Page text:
Noemie Thomas missed the podium in the 200FLY - finishing 4th in 2:11.89. This was a significant best time for Noemie (Vancouver Dolphins) who is quickly approaching Katherine Savard's NAG.
In mens 200FLY, Brayden Salmon of the London Aquatic Club continued his rebound from serious illness earlier this season, finishing 6th with a best time of 2:01.40. Oakville's Evan White, who finished 8th, also took off significant time to finish in 2:03.26.

The events continue all weekend. Live results can be found HERE. Swim Canada and Swim Ontario do not seem to be covering this meet for some reason so I'll gladly pick up the slack. Check back here for daily Canadian recaps.

Thursday, August 23, 2012

Junior Pan Pacs in Hawaii

Junior Pan Pacs kick off today in Hawaii (although there is no mention of it on the Swim Canada or Swim Ontario sites as of this morning). 

Canada's roster can be found here.
Psych Sheets can be found here.
Live results from the meet can be found here.
A good games preview can be found with my good friends over at here.

There is bound to be some great competition at this meet with tough swimmers like Becca Mann of USA Swimming, who will be doing a very tough schedule:

  • For the women, Becca Mann is going to attempt an unreal, Mireia-Belmonte-esque schedule. The 14-year old National Age Group Record holder made three finals at the Olympic Trials, and now will attempt the 5 most physically-challenging events on the Olympic schedule: the 200 fly, the 400 free, the 400 IM, and the 800 free in the pool. Just  for good measure, after those four races in four days, she’ll jump into the open water, 10km swim on Monday.
Ya its going to be tough, but she works hard and enjoys making you all look bad when you refuse to swim 200fly and 200IM in the same session. Mann up, everyone!

Wednesday, August 22, 2012

Links of thr day with Jocelyn Jay

  • Focus and emotional intelligence are big words for those representing their countries as ambassadors for their sport!

  • A good underwater kicking drill.  Short bursts working on fast kicks!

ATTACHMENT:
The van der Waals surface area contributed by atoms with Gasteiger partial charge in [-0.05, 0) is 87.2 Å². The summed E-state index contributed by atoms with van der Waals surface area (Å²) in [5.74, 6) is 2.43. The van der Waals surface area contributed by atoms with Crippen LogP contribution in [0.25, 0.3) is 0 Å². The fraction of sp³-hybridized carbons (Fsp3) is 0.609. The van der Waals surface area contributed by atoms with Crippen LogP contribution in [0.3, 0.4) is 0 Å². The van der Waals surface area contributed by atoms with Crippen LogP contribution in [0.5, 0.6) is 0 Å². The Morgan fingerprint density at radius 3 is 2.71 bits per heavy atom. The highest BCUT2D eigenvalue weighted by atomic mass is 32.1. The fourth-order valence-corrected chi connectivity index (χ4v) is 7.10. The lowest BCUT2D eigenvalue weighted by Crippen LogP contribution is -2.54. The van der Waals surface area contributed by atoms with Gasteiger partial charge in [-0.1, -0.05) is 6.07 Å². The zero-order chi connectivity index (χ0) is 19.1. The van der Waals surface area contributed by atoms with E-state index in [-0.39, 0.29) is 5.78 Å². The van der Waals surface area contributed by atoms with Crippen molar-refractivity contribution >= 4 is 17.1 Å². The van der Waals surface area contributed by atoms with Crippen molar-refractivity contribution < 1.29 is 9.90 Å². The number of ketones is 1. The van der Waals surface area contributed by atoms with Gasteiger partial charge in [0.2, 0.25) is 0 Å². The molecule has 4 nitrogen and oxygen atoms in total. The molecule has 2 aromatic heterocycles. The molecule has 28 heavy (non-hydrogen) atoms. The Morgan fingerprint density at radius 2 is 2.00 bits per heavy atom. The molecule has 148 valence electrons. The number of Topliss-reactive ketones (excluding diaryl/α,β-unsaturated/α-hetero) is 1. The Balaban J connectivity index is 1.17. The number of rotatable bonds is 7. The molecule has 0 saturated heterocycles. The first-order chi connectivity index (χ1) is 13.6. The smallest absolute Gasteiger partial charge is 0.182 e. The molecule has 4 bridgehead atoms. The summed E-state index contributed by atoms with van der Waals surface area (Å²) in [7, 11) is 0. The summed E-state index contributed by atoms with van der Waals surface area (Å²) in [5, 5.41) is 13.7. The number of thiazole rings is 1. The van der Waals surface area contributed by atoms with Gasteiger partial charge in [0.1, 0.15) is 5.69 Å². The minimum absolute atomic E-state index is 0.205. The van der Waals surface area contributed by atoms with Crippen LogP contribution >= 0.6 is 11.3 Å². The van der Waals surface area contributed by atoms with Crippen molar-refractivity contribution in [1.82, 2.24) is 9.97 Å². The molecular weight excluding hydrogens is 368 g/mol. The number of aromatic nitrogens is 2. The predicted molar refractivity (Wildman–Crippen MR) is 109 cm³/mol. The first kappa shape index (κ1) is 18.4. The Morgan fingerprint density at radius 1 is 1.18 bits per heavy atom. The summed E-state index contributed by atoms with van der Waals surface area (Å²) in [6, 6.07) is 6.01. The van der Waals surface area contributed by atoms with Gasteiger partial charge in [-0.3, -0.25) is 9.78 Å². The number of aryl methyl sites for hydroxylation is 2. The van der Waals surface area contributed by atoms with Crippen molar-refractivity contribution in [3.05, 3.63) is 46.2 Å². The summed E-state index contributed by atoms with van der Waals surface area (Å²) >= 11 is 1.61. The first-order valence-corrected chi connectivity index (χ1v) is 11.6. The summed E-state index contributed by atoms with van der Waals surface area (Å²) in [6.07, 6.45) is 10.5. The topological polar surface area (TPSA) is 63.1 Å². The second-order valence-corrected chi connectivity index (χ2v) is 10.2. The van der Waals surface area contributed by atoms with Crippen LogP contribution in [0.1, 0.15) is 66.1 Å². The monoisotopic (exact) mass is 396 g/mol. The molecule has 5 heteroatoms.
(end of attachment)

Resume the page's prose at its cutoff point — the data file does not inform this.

• A great little vid of Katie Ledecky and the support she had to win GOLD at 15!!! 

Thursday, August 16, 2012

The Day That Canada Got It Wrong

Many of you that follow me on Twitter probably already read many of my thoughts regarding Canada's Flag Bearer during the closing ceremonies of the London 2012 Olympics on Sunday, and I apologize for not getting this post up sooner... I was taking a few days off in a place that has no internet... But I still think that this needs to be examined: Christine Sinclair as the flag bearer? Really..???

Before I go on, I should specify that I have nothing against Christine Sinclair or Canada or Women or Soccer or Canadian Women's Soccer, I simply think that choosing Sinclair as the flag bearer was a mistake. I also want to remind my readers that these are professional, dedicated athletes we're talking about, not 12 year old kids playing for fun. Olympic athletes have dedicated themselves to excellence and they're tougher than your average 12 year olds playing for fun. They don't need to be coddled; please do not project your own feelings into this ("How would I feel in this situation") because your feelings are irrelevant and those feelings are part of the problem.

I believe that the media attention obtained by the Canadian Women's soccer game leading into the end of the 2012 Olympics blinded Canadian Olympic Committee as to what was truly important. Thus, they ignored the ONLY CANADIAN to get a Gold Medal at the Games, Rosie MacLennan, and awarded a team member of the Bronze Medal winning Soccer team the honor. Hold on to your hats, this is likely the only time I'll ever come to the defence of Canadian Trampoline. Here's why:

  1. Ever hear of "Own The Podium"?: Own the Podium is a Canadian program put together to ensure podium performances at the Olympic level. Their goal in the 2012 Olympics was to finish top 12. We finished 13th (pause for crickets). If any one of you reading this thinks to themselves "Not bad, I guess..." give your heads a shake; you are part of this problem. We spend millions of dollars on this program. Our focus should be GOLD, not Silver or Bronze!! When you fail (13th instead of 12th IS a failure in this regard, BTW), you look at the positives such as the single Canadian to win a gold medal. Rosie should have been the face of these games!